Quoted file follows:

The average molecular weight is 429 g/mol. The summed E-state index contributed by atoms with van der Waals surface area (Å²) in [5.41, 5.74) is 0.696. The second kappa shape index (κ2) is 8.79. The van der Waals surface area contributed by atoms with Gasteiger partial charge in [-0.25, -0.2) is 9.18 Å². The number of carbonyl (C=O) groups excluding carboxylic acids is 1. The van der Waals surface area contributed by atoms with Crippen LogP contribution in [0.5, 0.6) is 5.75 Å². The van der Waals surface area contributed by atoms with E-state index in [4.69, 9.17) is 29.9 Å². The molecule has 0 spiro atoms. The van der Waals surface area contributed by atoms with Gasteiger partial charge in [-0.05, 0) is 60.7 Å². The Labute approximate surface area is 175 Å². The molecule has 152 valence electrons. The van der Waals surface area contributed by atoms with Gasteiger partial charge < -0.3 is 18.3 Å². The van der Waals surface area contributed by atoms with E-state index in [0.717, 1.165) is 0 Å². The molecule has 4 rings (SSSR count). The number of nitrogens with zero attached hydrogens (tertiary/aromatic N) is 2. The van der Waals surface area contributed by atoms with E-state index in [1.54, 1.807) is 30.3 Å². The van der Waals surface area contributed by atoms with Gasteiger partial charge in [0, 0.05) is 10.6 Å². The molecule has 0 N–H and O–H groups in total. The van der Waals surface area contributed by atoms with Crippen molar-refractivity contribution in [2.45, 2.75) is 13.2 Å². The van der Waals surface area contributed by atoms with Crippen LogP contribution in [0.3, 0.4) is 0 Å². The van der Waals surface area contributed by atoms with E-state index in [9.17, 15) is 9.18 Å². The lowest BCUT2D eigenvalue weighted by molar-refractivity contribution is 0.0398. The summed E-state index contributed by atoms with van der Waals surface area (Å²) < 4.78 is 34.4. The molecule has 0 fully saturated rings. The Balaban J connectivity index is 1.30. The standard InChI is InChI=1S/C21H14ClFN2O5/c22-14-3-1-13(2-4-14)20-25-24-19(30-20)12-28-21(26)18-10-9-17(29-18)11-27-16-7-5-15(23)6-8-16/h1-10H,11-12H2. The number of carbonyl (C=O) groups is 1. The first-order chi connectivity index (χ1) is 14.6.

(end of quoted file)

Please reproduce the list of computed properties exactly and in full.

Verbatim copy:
The average molecular weight is 429 g/mol. The summed E-state index contributed by atoms with van der Waals surface area (Å²) in [5.41, 5.74) is 0.696. The second kappa shape index (κ2) is 8.79. The van der Waals surface area contributed by atoms with Gasteiger partial charge in [-0.25, -0.2) is 9.18 Å². The number of carbonyl (C=O) groups excluding carboxylic acids is 1. The van der Waals surface area contributed by atoms with Crippen LogP contribution in [0.5, 0.6) is 5.75 Å². The van der Waals surface area contributed by atoms with E-state index in [4.69, 9.17) is 29.9 Å². The molecule has 0 spiro atoms. The van der Waals surface area contributed by atoms with Gasteiger partial charge in [-0.05, 0) is 60.7 Å². The Labute approximate surface area is 175 Å². The molecule has 152 valence electrons. The van der Waals surface area contributed by atoms with Gasteiger partial charge < -0.3 is 18.3 Å². The van der Waals surface area contributed by atoms with E-state index in [0.717, 1.165) is 0 Å². The molecule has 4 rings (SSSR count). The number of nitrogens with zero attached hydrogens (tertiary/aromatic N) is 2. The van der Waals surface area contributed by atoms with E-state index in [1.54, 1.807) is 30.3 Å². The van der Waals surface area contributed by atoms with Gasteiger partial charge in [0, 0.05) is 10.6 Å². The molecule has 0 N–H and O–H groups in total. The van der Waals surface area contributed by atoms with Crippen molar-refractivity contribution in [2.45, 2.75) is 13.2 Å². The van der Waals surface area contributed by atoms with Crippen LogP contribution in [0.3, 0.4) is 0 Å². The van der Waals surface area contributed by atoms with E-state index in [9.17, 15) is 9.18 Å². The lowest BCUT2D eigenvalue weighted by molar-refractivity contribution is 0.0398. The summed E-state index contributed by atoms with van der Waals surface area (Å²) < 4.78 is 34.4. The molecule has 0 fully saturated rings. The Balaban J connectivity index is 1.30. The standard InChI is InChI=1S/C21H14ClFN2O5/c22-14-3-1-13(2-4-14)20-25-24-19(30-20)12-28-21(26)18-10-9-17(29-18)11-27-16-7-5-15(23)6-8-16/h1-10H,11-12H2. The number of carbonyl (C=O) groups is 1. The first-order chi connectivity index (χ1) is 14.6.